Anxiety in England has risen for the first time since 2012 as middle-aged people worry about house prices and care homes.
Figures from the ONS show that anxiety experienced a slight increase between 2015 and 2016 due to a fall in the number of people who said they had very low levels of anxiety.
Analysts said the "squeezed middle" - those in their 40s and 50s - were worrying about both their parents and their children.
When asked to rate their anxiety on a scale from 0 to 10, where 10 is very anxious respondents to the ONS's survey gave an average answer of 2.92, an increase from 2.87 in 2015.
This is also higher that the data for 2014 and is the first year-on-year increase since 2012.
Experts said that the "euphoria" people felt following the end of the financial crisis had subsided and people had begun to feel anxious about their family's economic stability again.
Dr Eugenio Proto, an economics professor at Warwick University, said: "People are less obsessed with the crisis and are more worried about usual problems like welfare and house prices.
"That sense of relief is going to be over and they start to look at problems which have always been there but are now becoming more acute," he said.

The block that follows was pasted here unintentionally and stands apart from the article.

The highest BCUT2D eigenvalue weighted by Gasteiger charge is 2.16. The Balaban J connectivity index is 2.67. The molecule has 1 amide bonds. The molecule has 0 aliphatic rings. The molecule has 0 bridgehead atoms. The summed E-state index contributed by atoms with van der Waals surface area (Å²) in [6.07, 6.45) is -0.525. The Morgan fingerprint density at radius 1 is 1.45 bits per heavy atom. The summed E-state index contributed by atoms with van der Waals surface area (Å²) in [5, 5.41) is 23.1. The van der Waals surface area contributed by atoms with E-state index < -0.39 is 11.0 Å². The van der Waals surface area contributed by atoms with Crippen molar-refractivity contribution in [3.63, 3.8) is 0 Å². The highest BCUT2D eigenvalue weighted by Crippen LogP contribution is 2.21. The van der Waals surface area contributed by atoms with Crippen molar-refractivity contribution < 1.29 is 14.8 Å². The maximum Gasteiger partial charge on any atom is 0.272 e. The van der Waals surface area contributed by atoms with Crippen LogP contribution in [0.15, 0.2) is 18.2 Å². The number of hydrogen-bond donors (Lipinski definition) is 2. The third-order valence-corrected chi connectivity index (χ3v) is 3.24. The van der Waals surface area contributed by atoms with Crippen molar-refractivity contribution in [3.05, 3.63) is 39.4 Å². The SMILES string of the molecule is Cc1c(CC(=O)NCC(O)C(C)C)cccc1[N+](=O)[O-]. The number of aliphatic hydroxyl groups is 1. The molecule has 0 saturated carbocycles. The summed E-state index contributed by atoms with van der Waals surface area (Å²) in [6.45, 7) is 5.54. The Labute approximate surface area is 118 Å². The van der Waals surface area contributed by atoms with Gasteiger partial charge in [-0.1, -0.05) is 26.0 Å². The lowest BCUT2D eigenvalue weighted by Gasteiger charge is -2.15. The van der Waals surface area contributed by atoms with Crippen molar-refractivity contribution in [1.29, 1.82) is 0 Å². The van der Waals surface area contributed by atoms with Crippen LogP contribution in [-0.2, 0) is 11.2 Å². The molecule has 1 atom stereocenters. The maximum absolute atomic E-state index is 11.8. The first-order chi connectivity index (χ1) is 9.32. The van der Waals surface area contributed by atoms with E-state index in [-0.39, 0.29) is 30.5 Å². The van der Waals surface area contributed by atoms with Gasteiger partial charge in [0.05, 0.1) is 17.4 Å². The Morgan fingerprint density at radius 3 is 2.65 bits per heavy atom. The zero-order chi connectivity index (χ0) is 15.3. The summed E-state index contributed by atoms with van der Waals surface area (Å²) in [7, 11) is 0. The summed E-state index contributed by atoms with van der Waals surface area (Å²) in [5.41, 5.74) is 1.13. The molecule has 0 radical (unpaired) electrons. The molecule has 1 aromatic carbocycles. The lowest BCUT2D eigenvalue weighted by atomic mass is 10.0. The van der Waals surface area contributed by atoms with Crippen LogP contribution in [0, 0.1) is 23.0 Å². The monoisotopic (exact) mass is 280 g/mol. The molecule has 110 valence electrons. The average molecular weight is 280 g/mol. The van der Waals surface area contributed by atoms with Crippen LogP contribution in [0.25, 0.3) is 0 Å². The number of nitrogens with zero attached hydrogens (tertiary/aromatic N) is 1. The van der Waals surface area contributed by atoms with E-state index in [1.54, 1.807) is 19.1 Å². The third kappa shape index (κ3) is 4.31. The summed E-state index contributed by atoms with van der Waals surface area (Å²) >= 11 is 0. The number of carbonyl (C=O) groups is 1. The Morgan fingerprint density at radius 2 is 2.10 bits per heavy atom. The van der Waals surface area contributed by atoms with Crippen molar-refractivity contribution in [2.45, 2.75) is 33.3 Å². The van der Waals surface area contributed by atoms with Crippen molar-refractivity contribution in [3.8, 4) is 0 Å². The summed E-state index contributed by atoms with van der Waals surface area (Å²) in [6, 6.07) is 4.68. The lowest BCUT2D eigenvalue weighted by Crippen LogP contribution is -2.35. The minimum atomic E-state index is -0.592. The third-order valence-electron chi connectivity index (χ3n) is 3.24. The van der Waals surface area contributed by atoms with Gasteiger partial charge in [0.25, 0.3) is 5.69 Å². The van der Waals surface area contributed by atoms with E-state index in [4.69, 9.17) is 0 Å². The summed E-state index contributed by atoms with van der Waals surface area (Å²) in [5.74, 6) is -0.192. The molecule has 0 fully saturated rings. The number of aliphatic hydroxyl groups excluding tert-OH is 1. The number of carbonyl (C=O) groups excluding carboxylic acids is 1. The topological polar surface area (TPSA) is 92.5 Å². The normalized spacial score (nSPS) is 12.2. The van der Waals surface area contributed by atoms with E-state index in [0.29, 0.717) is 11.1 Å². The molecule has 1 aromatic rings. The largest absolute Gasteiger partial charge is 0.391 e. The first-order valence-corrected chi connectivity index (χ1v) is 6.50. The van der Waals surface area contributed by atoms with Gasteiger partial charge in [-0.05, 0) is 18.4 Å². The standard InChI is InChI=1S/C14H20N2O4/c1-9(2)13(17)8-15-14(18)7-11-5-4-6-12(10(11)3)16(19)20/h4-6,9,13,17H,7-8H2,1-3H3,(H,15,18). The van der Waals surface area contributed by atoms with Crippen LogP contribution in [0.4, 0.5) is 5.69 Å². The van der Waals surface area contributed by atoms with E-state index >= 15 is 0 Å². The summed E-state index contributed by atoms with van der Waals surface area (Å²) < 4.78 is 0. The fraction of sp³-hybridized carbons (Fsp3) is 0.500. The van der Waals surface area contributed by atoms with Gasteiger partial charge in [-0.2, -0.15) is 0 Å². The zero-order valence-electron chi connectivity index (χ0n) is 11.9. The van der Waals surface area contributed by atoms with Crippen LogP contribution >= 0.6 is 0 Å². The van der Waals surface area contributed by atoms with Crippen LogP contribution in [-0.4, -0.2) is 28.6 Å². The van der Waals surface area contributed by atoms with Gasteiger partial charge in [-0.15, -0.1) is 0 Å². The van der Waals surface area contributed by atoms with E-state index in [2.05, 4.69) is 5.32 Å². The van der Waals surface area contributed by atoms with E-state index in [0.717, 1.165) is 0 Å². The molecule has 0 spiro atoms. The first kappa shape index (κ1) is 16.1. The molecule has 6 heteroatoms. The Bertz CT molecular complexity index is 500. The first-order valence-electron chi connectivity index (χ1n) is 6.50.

Analysis by pension company Aviva found that those in their 40s and 50s had been the least happy and most anxious of any age groups over several years.
Alistair McQueen, head of savings and retirement at the company, said that high levels of happiness were concealing underlying anxiety.
"Our sense is that rising anxiety is being caused by economic insecurity.
"Those in their forties and fifties tend to feel less happy and more anxious, and it's because of those economic factors," he said.
Professor Cary Cooper, of Manchester Business School, said that middle-aged people were also more concerned about job insecurity, which has become more of a worry following the financial crisis.
"The 40-plus generation will worry about job insecurity, which is something millennials worry about less," he said.